Barbara Radisavljevic (author) from Templeton, CA on April 08, 2009:
[in reply to Joy Bergquist] Joy, I was hoping you would post that experience, since I knew you had an exciting story to tell. I'm glad you've just given it a wider audience.
anonymous on April 08, 2009:
It was awesome from a heavily wooded mtn top. The trees swayed back and forth violently, thunderous boulders and rocks came crashing down the hill sides. I was on a slope halfway down the mtn. where it dropped off on either side. A safe place because the boulders went down to the lowest spots to each side of me. I was unable to continue standing because the ground was moving so much. I sat down to the ground holding onto my dog. After the earthquake I hiked for 4 hours checking out the huge cracks in the ground, the areas where the ground had elevation changes or over 12 inches. Hugh gaps between soil and rock formations where they have been shifted during the quake. It was good that I didn't try to drive home immediately as Hwy 46 had 8 road crews working in various sections trying to repair road damage and I would not have been able to drive home anyway. I spent an hour removing rocks/boulder from the road to get to the Hwy. Feeling the powerful quake took my mind to God.
anonymous on April 08, 2009:
Fortunately, the only earthquakes I have experienced were very minor (rattling dishes). Natural disasters are so hard to deal with! My city is recovering from last summer's major flood - your photos look similar to ours, just without the water lines.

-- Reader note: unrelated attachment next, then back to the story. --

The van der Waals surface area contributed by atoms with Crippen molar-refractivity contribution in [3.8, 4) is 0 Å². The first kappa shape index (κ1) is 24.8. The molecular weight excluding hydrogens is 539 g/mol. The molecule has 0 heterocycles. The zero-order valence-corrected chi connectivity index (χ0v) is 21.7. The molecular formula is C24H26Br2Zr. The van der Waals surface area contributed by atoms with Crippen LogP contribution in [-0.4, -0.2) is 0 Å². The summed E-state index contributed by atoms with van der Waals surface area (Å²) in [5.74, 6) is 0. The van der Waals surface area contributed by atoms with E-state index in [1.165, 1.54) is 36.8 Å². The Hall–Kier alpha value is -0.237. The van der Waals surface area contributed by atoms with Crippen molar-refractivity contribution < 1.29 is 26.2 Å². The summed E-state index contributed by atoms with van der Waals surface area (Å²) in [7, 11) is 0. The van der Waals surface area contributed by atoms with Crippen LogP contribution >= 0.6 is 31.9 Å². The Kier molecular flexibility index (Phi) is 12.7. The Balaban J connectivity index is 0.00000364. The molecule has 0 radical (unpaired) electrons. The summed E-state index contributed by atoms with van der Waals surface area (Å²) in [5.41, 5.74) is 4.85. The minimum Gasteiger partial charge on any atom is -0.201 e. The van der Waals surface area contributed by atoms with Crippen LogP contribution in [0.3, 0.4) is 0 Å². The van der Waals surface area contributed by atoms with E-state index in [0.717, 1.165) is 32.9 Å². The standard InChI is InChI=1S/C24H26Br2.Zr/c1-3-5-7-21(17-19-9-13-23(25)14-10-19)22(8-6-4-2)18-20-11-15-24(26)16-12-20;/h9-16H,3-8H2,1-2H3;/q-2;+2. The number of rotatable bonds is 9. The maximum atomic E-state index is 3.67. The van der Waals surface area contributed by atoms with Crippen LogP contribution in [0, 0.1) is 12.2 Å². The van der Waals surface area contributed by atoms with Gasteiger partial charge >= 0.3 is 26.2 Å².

tandemonimom lm on April 07, 2009:
I have never been in a quake - thank goodness!
Barbara Radisavljevic (author) from Templeton, CA on April 07, 2009:
Thanks for the kind words. My heart also goes out to those in Italy; they have it so much worse than we had it here. I will always feel more compassion for those who are experiencing them than I did before I had my own earthquake experience.
Evelyn Saenz from Royalton on April 07, 2009:
I experienced several earthquakes in Costa Rica. The building there have been built to withstand the strong tremblings of the earth and only very old buildings were damaged. Each time is a bit scarier than the last. My hear goes out to all those people in Italy that are living through the nightmare of this recent earthquake.Your lens gave me a very vivid memory of the earthquakes that I have experienced. What an incredible first lens. Welcome to Squidoo!